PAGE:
It's been hailed as "Siliwood" - the synergetic mix of Silcon Valley and Hollywood. The rise of this California high-tech job machine is heralded as marking the end of eight hard years of recession. The state now has a hefty budget surplus and boasts falling unemployment figures.
But this economic revival belies a trend with long-term social and political consequences: The gap between the rich and poor in the Golden State is far outpacing the nation as a whole.
To some economists it represents a dangerous stratifying of the economy between the haves and have nots.
"The technological elite are doing extremely well," says Larry Kimbell, director of UCLA's Anderson Business Forecasting Project. "The spectacular wealth is causing a tremendous sense of anxiety because it's from a process most of us aren't involved with and that uses a very specialized set of skills."
But to others, it's a temporary phenomenon that continued economic growth will correct.
Either way, the strains that gap puts on California's criminal justice, welfare, and educational systems are clear. How the state copes with the income disparity will be closely watched by public officials elsewhere.
"California represents a microcosm of the rest of the nation...all the factors that are driving wage erosion and income inequality just jump out at you," says Jared Bernstein, a labor economist at the Economic Policy Institute in Washington.
Income disparity has been increasing in nearly every region of the country since the 1970s, with California in the lead. As early as 1987, income inequality here rose more sharply than the national trend due to a drop in income for the poor, says a recent study by the Public Policy Institute of California, a nonpartisan San Francisco think-tank.
From 1976 to 1994, inflation-adjusted household income among the poorest 10 percent of Californians fell 30 percent, compared with an 8 percent decline nationally. A study by the Sacramento-based California Budget Project found nearly 1 in 5 Californians live below the poverty line, a 63 percent increase since 1980. And incomes for low-skilled male workers have dipped: In 1969, 20 states had more inequality in men's earnings than California. By 1989, only Texas and New Mexico did.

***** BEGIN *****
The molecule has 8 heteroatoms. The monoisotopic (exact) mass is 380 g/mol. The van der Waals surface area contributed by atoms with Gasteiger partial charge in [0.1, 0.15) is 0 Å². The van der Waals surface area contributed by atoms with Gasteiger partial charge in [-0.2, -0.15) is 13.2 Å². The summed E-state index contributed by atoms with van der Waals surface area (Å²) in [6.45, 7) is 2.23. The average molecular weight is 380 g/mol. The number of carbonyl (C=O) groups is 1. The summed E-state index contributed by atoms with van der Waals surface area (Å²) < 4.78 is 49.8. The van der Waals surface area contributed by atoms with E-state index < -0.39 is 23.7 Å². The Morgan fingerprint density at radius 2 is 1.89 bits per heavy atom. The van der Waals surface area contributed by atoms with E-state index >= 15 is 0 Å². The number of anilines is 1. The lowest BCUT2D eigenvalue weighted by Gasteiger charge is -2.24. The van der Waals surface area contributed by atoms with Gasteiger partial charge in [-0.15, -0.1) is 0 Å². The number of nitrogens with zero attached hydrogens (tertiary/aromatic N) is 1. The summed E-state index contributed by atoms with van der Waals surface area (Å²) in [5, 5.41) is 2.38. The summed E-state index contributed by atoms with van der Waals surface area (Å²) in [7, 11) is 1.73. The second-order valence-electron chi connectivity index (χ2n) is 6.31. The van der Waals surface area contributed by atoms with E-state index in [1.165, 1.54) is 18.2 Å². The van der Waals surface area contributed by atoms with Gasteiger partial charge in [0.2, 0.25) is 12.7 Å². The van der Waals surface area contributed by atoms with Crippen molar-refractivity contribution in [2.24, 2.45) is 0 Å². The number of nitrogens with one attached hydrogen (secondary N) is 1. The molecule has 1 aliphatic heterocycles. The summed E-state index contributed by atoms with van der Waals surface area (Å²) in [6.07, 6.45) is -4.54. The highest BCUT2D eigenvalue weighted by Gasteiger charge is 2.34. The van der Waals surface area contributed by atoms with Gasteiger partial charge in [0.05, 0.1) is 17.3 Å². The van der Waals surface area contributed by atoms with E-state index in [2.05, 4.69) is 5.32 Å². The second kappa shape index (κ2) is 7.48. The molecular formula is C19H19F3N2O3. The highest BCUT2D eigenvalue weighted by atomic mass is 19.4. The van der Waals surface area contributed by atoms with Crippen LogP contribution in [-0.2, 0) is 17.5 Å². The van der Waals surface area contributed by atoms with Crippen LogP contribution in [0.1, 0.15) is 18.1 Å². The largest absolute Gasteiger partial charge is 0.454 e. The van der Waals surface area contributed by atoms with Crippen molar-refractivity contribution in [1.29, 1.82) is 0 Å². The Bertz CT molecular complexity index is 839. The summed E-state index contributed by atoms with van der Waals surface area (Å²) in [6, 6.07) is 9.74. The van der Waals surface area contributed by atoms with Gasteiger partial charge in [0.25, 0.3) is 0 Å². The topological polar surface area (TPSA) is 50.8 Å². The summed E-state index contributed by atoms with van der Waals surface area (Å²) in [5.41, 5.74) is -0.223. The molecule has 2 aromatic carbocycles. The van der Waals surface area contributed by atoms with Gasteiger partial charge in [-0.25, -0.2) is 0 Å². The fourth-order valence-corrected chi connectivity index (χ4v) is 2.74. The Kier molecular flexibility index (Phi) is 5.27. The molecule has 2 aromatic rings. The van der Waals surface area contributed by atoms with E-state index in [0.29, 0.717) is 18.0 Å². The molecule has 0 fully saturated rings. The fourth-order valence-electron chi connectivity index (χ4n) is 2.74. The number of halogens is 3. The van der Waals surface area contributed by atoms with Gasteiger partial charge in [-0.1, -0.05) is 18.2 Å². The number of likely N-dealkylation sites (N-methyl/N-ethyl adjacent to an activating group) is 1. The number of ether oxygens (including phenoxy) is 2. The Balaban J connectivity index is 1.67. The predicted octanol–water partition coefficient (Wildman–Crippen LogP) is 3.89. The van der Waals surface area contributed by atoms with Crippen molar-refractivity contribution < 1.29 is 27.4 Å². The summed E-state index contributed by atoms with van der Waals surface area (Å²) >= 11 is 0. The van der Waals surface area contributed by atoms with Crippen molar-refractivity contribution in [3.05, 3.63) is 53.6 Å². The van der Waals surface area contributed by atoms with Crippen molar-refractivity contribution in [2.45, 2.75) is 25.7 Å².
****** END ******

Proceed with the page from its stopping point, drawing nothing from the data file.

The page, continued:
While wage and job growth here currently lag the national rates, some observers say it is only a matter of time before economic growth lifts prospects and incomes for all Californians.
But others argue that a fundamental change has occurred. "What makes the 1990s different is that economic growth no longer seems to lift all boats," says Jean Ross, executive director of the California Budget Project in Sacramento. "No longer when the economy expands do you see people at the bottom income level benefiting proportionately."
The problem and the solution go back to education, according to Stephen Levy, director of the Center for the Continuing Study of the California Economy in Palo Alto. He says the decades-long decline in wages and jobs for high-school-educated men is the primary reason for the income gap in California and nationwide. Meeting this educational "challenge within prosperity" is the state's responsibility, he says. Federal job-training programs have generally failed. "It's very important that California knows ... the responsibility for solutions falls on it more than ever before," Mr. Levy says.
The California Budget Project suggests strategies to reduce poverty that have been tested in other states. These include supplementing the wages of low-income working families with a state earned income tax credit; increasing minimum wages; and improving access to health care, child care, and education.
But other economists say widening income inequality cannot be counteracted by individual state policies because the forces behind the trend are so widespread.
"It's very hard for a state all on its own to do much about income distribution," says Gary Burtless, an economist at the Brookings Institution in Washington. "It will swim against a very heavy tide."
Factors widening the income gap, say economists, include competition from low-wage countries and technology, an erosion of the minimum-wage purchasing power, and the decline of unions and collective bargaining - which have widened the wage gap between blue- and white-collar workers. Analysts also say more recent trends indigenous to California - the decline of the defense industry and a tide of immigrants willing to work for low wages - may have magnified that gap relative to the rest of the nation.
Mr. Bernstein of the Economic Policy Institute sees answers in national and state legislation. He says stronger unions, a higher minimum wage, employer-provided health insurance, and the revamping of US trade policy to block low-wage competition are all needed to stem the growing income gap. "The gutting of these labor market institutions have not led to efficiency gains, but only to great distribution shifts in wages and income and wealth," he says.
But Lynn Karoly, a senior economist at RAND, says, "The US has always lived with economic disparity. The question is, how much are we willing to live with? We need to figure out how to support and provide a safety net for the least fortunate, those who are caught up in circumstances beyond their control, and cushion them from the consequences of the changing economy."